Disused factories, abandoned sanatoriums and laboratories are some of the places that draw urban explorers. Here they take daring pictures, often illegally. Some even offer professional tours of the sites.
Carla Eglau is not sure how many photos she has taken. The retiree and amateur photographer has spent the last few hours exploring a former meat factory in Berlin's Lichtenberg district. She pauses in an office where no one has worked for a long time. The room is completely overgrown with vines and greenery that cover the walls like graffiti.
Time stands still
Eglau has often been on the road with her camera in search of "lost places." She thrives on the thrill of scrambling through overgrown paths and climbing over rusty fences or gates, while constantly keeping an eye out for cantankerous security guards.
But today Carla doesn't have to worry about any unexpected encounters, because she has booked a tour with go2know, a new Berlin-based company that specializes in photo tours of mysterious places. Only after you've signed up and paid the fee of 30 or 40 euros (about $37-49), do you find out where the tour is headed.
This Sunday afternoon, over 20 people of all ages have joined the tour at the former meat factory. They are wearing thick parkas and protective footwear and carrying flashlights, tripods and backpacks.
One of go2know's founders, Andreas Böttger, leads the group up a dark staircase where - bizarrely - the smell of smoked meat still hangs in the air. The tour passes through tiled halls and garages covered in oil, and furnaces and boilers that have not been in use in over 15 years. Occasionally, you see work clothes strewn across the floor, as if someone has just finished a day's work and time has stood still.
The perfect photo
Urban Explorers, or Urbexer, as they call themselves, are a special kind of city explorer. They spend their summers traveling all over Germany in pursuit of dilapidated buildings.
In the city of Halle an der Saale, Marc Mielzarjewicz casts a critical eye along the street. When he sees there are no cars around, he quickly squeezes past an overgrown gate into the yard of a deserted slaughter yard. It has been a long time since anyone has noticed who comes and goes here.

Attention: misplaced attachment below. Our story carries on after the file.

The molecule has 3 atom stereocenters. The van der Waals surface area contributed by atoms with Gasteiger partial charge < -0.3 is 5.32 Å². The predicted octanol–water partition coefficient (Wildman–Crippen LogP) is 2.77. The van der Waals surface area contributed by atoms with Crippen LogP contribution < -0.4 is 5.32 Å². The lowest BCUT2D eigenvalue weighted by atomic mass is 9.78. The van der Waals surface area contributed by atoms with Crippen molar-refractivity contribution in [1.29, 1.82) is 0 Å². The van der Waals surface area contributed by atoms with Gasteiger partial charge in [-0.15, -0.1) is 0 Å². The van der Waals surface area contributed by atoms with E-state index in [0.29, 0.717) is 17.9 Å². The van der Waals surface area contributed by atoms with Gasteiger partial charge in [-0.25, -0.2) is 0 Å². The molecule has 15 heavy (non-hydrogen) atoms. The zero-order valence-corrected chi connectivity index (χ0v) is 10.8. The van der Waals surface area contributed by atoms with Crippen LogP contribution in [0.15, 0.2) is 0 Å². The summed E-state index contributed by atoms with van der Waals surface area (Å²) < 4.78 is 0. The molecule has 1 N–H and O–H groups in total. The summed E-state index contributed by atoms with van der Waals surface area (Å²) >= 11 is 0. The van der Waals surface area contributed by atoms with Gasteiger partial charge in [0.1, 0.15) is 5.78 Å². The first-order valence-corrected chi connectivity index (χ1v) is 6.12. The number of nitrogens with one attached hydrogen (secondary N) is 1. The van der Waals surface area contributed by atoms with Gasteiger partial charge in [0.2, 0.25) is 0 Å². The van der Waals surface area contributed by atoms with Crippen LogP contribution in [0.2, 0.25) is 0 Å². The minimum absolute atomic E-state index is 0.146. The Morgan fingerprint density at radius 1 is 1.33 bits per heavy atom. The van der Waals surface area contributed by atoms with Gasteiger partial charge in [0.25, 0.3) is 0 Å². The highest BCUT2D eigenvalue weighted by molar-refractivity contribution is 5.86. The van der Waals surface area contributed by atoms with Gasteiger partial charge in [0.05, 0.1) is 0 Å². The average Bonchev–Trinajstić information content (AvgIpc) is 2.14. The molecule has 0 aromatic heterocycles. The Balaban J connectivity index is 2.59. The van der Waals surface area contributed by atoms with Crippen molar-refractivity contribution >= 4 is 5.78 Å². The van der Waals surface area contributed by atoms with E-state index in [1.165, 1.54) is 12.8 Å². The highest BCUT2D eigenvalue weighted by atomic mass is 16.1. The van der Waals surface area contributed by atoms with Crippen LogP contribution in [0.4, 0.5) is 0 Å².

Mielzarjewicz discovers the five-acre site which once housed the city's former slaughterhouse. A gate off to the right leads him to a seven-meter-long (23-foot) hall featuring arches and portals with delicate iron girders. The doors are missing, the windows shattered, and the roof is full of holes. Only the outer walls remain.
What people leave behind
As Mielzarjewicz takes a picture of a weathered brochure lying on the ground and admires the elegant curves of the rusty metal sheets exposed in the hall. Then he turns his camera to the stable stalls and the trees that have forced their way through the walls.
His black-and-white photographs document what remains after people have left and are featured in four books titled "Lost Places."
Urban explorers, or urbexers as they like to call themselves, are reluctant to reveal the locations where they take their photos. Vandalism is widespread among the ruins and they fear thieves might take manhole covers or copper cables at the abandoned sites. Urban explorers, on the other hand, heed strict rules: They only take pictures and leave nothing but footprints.
That is also Stefan Bär's credo. Recently, he discovered a disused flour mill in an isolated area of Brandenburg in north-eastern Germany made sure only fellow urbexers found out about the address. Bär, a software developer, spends his weekends exploring the dilapidated buildings with his camera.
He enters the mill via the back door, takes out his camera and photographs the dusty machinery in the workshop as rays of sunlight fill the room. The building's silence is broken only by the clicks of his camera, an occasional creak in the wooden floor, and the wind as it blows through the nearby lime trees.
Just photos and memories
The buildings are vacant because they no longer have any profitable use. And that is exactly what makes them so attractive. Today's world seems to be completely explored, with every tiny corner recorded and mapped. Discovering a once forgotten place has a certain appeal to these explorers.
Once you start exploring a city in this way, it is difficult to stop. Deserted factories, abandoned breweries and disbanded sanatoriums are like magnets for urban explorers. Most of these obscure treasures will eventually disappear and all that will remain will be the pictures and the memories.
Author: Susanne von Schenck / bos
Editor: Kate Bowen